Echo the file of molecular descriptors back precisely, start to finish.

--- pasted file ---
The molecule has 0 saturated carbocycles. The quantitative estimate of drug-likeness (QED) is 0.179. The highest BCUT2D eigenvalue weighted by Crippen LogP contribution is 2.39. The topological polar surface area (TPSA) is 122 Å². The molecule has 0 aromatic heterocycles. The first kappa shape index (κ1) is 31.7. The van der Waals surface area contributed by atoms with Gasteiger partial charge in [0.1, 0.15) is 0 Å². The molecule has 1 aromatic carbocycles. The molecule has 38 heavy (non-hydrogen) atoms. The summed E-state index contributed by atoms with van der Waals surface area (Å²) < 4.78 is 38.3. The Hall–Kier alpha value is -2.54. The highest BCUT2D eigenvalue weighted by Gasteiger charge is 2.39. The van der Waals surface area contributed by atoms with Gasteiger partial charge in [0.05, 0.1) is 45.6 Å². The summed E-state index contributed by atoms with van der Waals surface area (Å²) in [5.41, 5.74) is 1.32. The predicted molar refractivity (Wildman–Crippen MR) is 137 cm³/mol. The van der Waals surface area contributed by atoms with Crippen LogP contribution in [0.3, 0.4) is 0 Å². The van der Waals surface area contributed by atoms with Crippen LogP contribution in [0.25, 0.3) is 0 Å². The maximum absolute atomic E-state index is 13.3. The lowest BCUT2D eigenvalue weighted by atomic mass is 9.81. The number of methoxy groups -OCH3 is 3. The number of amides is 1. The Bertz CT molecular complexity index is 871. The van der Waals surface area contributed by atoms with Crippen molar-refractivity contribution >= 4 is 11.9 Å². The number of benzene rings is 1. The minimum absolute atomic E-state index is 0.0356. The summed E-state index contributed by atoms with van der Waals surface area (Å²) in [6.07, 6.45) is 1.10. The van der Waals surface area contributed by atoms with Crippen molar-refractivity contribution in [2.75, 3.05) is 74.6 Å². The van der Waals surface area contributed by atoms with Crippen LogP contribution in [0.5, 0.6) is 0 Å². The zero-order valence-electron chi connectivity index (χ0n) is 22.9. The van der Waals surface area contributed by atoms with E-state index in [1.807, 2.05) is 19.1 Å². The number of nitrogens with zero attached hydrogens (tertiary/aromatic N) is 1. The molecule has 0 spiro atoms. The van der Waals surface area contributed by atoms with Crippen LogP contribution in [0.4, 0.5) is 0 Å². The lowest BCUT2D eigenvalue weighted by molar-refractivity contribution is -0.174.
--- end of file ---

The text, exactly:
The molecule has 0 saturated carbocycles. The quantitative estimate of drug-likeness (QED) is 0.179. The highest BCUT2D eigenvalue weighted by Crippen LogP contribution is 2.39. The topological polar surface area (TPSA) is 122 Å². The molecule has 0 aromatic heterocycles. The first kappa shape index (κ1) is 31.7. The van der Waals surface area contributed by atoms with Gasteiger partial charge in [0.1, 0.15) is 0 Å². The molecule has 1 aromatic carbocycles. The molecule has 38 heavy (non-hydrogen) atoms. The summed E-state index contributed by atoms with van der Waals surface area (Å²) < 4.78 is 38.3. The Hall–Kier alpha value is -2.54. The highest BCUT2D eigenvalue weighted by Gasteiger charge is 2.39. The van der Waals surface area contributed by atoms with Gasteiger partial charge in [0.05, 0.1) is 45.6 Å². The summed E-state index contributed by atoms with van der Waals surface area (Å²) in [5.41, 5.74) is 1.32. The predicted molar refractivity (Wildman–Crippen MR) is 137 cm³/mol. The van der Waals surface area contributed by atoms with Crippen LogP contribution in [0.3, 0.4) is 0 Å². The van der Waals surface area contributed by atoms with Crippen LogP contribution in [0.25, 0.3) is 0 Å². The maximum absolute atomic E-state index is 13.3. The lowest BCUT2D eigenvalue weighted by atomic mass is 9.81. The number of methoxy groups -OCH3 is 3. The number of amides is 1. The Bertz CT molecular complexity index is 871. The van der Waals surface area contributed by atoms with Crippen molar-refractivity contribution >= 4 is 11.9 Å². The number of benzene rings is 1. The minimum absolute atomic E-state index is 0.0356. The summed E-state index contributed by atoms with van der Waals surface area (Å²) in [6.07, 6.45) is 1.10. The van der Waals surface area contributed by atoms with Crippen molar-refractivity contribution in [2.75, 3.05) is 74.6 Å². The van der Waals surface area contributed by atoms with Crippen LogP contribution in [0.5, 0.6) is 0 Å². The zero-order valence-electron chi connectivity index (χ0n) is 22.9. The van der Waals surface area contributed by atoms with E-state index in [1.807, 2.05) is 19.1 Å². The number of nitrogens with zero attached hydrogens (tertiary/aromatic N) is 1. The molecule has 0 spiro atoms. The van der Waals surface area contributed by atoms with Crippen LogP contribution in [0.4, 0.5) is 0 Å². The lowest BCUT2D eigenvalue weighted by molar-refractivity contribution is -0.174.